Enforcement committee crawls back into sewer, does not file against 5902 Goliad home

After nearly six months of harassment, intimidation, threats of legal action and two contentious Board of Adjustment hearings, the so-called Belmont Addition Conservation District enforcement committee has decided to crawl back into whatever sewer it came out of and has not filed any legal actions against the City of Dallas or the owners of the home at 5902 Goliad Avenue.

The Board voted 3-2 on February 21 to uphold the decision by City Staff to issue a building permit for the house (under construction since December 2012) despite the claims of BACD's Melissa Kingston that the home did not meet the intent of the CD's design specifications. In order to continue the protest, the committee was required to file a lawsuit against the City of Dallas within ten days of that decision; that deadline passed last Monday, but to make sure the legal beast was dead, BD and others added four more days to count for the intervening weekends before declaring the fight officially over.

The February hearing was preceded by a December hearing, wherein the Board punted the decision for two months, telling the homeowners and committee to work things out. Just a day later, the committee issued a not-so veiled threat of legal action against the homeowners if they did not agree to major design changes. In an email sent on December 15th, Melissa Kingston wrote -

Thank you for reaching out to us in an attempt to find a mutually satisfactory resolution of our dispute. We would very much like to reach a resolution with you and put an end to this dispute and avoid future litigation over this matter. I am sure you feel the same way.

BelmontAddition - Threat of litigation over 5902 Goliad by AviAdelman

After getting no satisfaction, members of the committee filed more complaints against the property with Building Inspection, claiming it was taller than the building plans claimed, which made it taller than permitted in the CD. They emailed photos taken by an unknown person, showing hands belonging to an unknown person, measuring portions of the structure while clearly standing on the property. Without permission.

The homeowner promptly sent an email to Melissa Kingston, warning of legal consequences...

During the hearing, Melissa Kingston complained to the panel this email was the homeowners' only effort to settle the issue, clearly ignoring the fact someone from the committee crossed the (property) line. In the end, the City's top building inspectors determined the house was in fact about two inches shorter than the plans allowed and did not red-tag the construction.

She also made a point of referring to the 12 neighbors who were at the hearing, and the 15 persons who attended the December hearing. At that time, she stood up and claimed her side was better because (not a direct quote) neighbors supporting the BACD took time off from work to come to the hearing, while people supporting the homeowners only had enough interest to sign a petition of support. She also claimed the petition was a collection of poorly written documents, failing to mention these documents were actually all part of the City record approving the construction plans.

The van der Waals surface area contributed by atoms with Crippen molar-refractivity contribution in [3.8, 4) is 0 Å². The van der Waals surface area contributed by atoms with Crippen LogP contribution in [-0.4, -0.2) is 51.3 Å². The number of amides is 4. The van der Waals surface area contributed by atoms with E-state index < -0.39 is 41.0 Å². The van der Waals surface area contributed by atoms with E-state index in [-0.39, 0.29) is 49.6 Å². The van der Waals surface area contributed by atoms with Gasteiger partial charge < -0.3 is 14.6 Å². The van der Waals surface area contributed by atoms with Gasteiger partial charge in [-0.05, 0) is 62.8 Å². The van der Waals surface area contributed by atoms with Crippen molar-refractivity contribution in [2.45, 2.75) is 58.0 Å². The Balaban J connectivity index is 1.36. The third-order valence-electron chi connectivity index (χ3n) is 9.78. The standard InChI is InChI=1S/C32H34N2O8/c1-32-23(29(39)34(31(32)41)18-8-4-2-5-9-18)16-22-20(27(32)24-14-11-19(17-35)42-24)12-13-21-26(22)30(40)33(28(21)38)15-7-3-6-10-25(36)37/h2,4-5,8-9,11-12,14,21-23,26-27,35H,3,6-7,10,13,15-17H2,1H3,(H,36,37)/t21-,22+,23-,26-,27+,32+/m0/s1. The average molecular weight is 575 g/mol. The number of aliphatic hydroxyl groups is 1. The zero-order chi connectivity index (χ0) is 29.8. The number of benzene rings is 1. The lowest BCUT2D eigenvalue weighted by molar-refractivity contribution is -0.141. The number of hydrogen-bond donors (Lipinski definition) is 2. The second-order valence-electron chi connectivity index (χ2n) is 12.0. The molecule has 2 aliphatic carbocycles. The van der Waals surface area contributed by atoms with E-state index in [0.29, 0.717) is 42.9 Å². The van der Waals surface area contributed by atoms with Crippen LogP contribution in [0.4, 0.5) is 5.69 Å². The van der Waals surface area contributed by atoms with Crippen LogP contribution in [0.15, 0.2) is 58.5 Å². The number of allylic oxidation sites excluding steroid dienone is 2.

BD has already heard rumors about homebuilders who were wary of bringing unique but legal home designs now making plans to build homes in the area, ready to challenge the false authority of this so-called enforcement committee. Dallas.org blogger Allen Gwinn raised questions about the legality of the committee's actions in his story - BULLIES - The Story of a SLAPP Suit Gone Wild -

Kingston claims to be the chair of something called the "ordinance enforcement committee" of the Belmont Addition Conservation District--whatever that is.

We haven't been able to find anything in the ordinance, establishing that committee nor any organization. Perhaps it's there and we just missed it.

Nevertheless, the organization has a website and claims to have officers and committees.

The website claims they were founded in 1893, but the ordinance only came about in 2004.

They have sued people in District Court, under the name "Belmont Addition Conservation District."

They've made agreements with others under the name "Belmont Addition Conservation District.

We've been unable to locate articles of incorporation, nor a taxpayer ID (or anything of the sort) for any Belmont Addition Conservation District.

The question remains: what official act established this organization and what gives them the power to do what they do?

How do they get their money?

We have questions in to several people at the City, County and State in hopes of answering this question.

Melissa Kingston is married to Philip Kingston, described in court proceedings as an "unemployed stay-at-home-lawyer." We don't know his employment status but Melissa insists he "works" from home.

Philip is also a candidate for Dallas City Council.

Philip Kingston was the attorney of record (meaning he filed the lawsuit) for the Belmont Addition Conservation District lawsuit we reported about previously.

Zoning / Board of Adjustment cases do not set a precedent for future decisions, so the BDA vote cannot be used to approve in advance the construction of similar homes. But the beatdown of the committee by the homeowners and City Staff should give pause to any efforts to arbitrarily bully their opinions on others.

By Avi S. Adelman under Elections , Legal issues